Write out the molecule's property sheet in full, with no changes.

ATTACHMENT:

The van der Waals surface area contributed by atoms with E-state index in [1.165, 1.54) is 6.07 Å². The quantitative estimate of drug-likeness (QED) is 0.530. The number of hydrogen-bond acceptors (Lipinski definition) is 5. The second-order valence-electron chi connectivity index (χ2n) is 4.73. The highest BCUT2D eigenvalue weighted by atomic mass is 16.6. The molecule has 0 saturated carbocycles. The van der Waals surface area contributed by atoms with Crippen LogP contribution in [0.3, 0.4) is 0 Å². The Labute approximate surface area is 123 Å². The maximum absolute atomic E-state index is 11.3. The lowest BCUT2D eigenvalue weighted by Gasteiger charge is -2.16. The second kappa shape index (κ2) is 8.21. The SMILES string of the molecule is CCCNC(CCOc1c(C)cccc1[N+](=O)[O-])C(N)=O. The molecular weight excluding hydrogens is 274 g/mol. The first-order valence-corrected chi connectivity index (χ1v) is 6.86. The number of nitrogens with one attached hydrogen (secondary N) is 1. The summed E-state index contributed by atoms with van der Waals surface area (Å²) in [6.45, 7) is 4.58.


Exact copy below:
The van der Waals surface area contributed by atoms with E-state index in [1.165, 1.54) is 6.07 Å². The quantitative estimate of drug-likeness (QED) is 0.530. The number of hydrogen-bond acceptors (Lipinski definition) is 5. The second-order valence-electron chi connectivity index (χ2n) is 4.73. The highest BCUT2D eigenvalue weighted by atomic mass is 16.6. The molecule has 0 saturated carbocycles. The van der Waals surface area contributed by atoms with Crippen LogP contribution in [0.3, 0.4) is 0 Å². The Labute approximate surface area is 123 Å². The maximum absolute atomic E-state index is 11.3. The lowest BCUT2D eigenvalue weighted by Gasteiger charge is -2.16. The second kappa shape index (κ2) is 8.21. The SMILES string of the molecule is CCCNC(CCOc1c(C)cccc1[N+](=O)[O-])C(N)=O. The molecular weight excluding hydrogens is 274 g/mol. The first-order valence-corrected chi connectivity index (χ1v) is 6.86. The number of nitrogens with one attached hydrogen (secondary N) is 1. The summed E-state index contributed by atoms with van der Waals surface area (Å²) in [6.45, 7) is 4.58.